Learn the next step in heart failure treatment when medications and lifestyle changes aren’t enough.
The term “heart failure” is a bit misleading. It doesn’t mean your heart has stopped working, per se. “It’s a misnomer,” says Satjit Bhusri, MD, a cardiologist at Lenox Hill Hospital in New York City. “Heart failure is treatable.” In fact, more than 6 million Americans are living with heart failure.
Heart failure occurs when the heart muscle has become weak and can’t pump blood well enough to meet the body’s needs. Basically, it can’t keep up with its workload. Here’s more about what happens to your heart during heart failure.
After you’re diagnosed with heart failure, your doctor will likely suggest a heart failure treatment regimen, which may include a series of lifestyle changes, heart failure medications, or, depending on the severity, devices or surgery.
“After you’ve been on a series of medications, [we’ll check] to see if the pumping of the heart improved,” says Rachel Bond, MD, a cardiologist at Lenox Hill Hospital. If the heart muscle still remains weak, your doctor may then suggest surgical treatment options, she says.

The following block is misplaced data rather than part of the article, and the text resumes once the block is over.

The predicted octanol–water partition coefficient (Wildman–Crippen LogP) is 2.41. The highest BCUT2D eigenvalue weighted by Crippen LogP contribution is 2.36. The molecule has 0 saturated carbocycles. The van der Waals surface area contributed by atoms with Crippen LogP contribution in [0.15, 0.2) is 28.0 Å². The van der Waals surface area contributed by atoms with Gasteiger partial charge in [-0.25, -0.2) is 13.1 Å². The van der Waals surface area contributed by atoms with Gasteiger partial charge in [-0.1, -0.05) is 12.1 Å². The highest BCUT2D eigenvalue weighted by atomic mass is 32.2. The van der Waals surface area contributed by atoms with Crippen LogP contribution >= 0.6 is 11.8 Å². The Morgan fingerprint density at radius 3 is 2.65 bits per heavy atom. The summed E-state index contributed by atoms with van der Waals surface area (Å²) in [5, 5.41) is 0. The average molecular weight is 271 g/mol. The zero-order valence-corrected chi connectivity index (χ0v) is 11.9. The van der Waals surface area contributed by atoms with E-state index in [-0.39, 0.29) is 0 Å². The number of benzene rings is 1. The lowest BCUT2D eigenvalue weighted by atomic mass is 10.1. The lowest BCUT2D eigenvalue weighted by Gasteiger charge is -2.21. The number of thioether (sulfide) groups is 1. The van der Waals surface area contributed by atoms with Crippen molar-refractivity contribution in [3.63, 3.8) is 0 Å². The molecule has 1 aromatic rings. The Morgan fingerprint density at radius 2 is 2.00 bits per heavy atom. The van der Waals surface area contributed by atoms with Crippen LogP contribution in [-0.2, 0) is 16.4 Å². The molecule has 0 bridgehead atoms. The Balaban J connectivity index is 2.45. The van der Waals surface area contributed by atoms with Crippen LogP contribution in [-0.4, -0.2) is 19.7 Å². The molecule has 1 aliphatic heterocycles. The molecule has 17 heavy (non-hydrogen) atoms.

How Doctors Treat Heart Failure with Surgery or Procedures
“The first and foremost thing we have to always do is make sure that the heart failure is not due to coronary artery disease or a heart attack, because we’d want to open the arteries so that the muscle can get blood and can get stronger,” says Dr. Bhusri.
To open the arteries up, doctors may suggest putting in a stent. A stent is a small mesh tube that’s placed in the artery to improve blood flow and help prevent the arteries from bursting.
If the heart muscle is still weak after lifestyle modifications and medications, it puts your heart at risk for an arrhythmia (abnormal heart rhythm), which can be life-threatening. In this case, doctors may then recommend a device such as an implantable defibrillator. “What [the defibrillator] does is, if your heart were to go into an abnormal rhythm, it would ultimately shock you out of it and ultimately save your life,” says Dr. Bond.
Left Ventricular Assist Device (LVAD)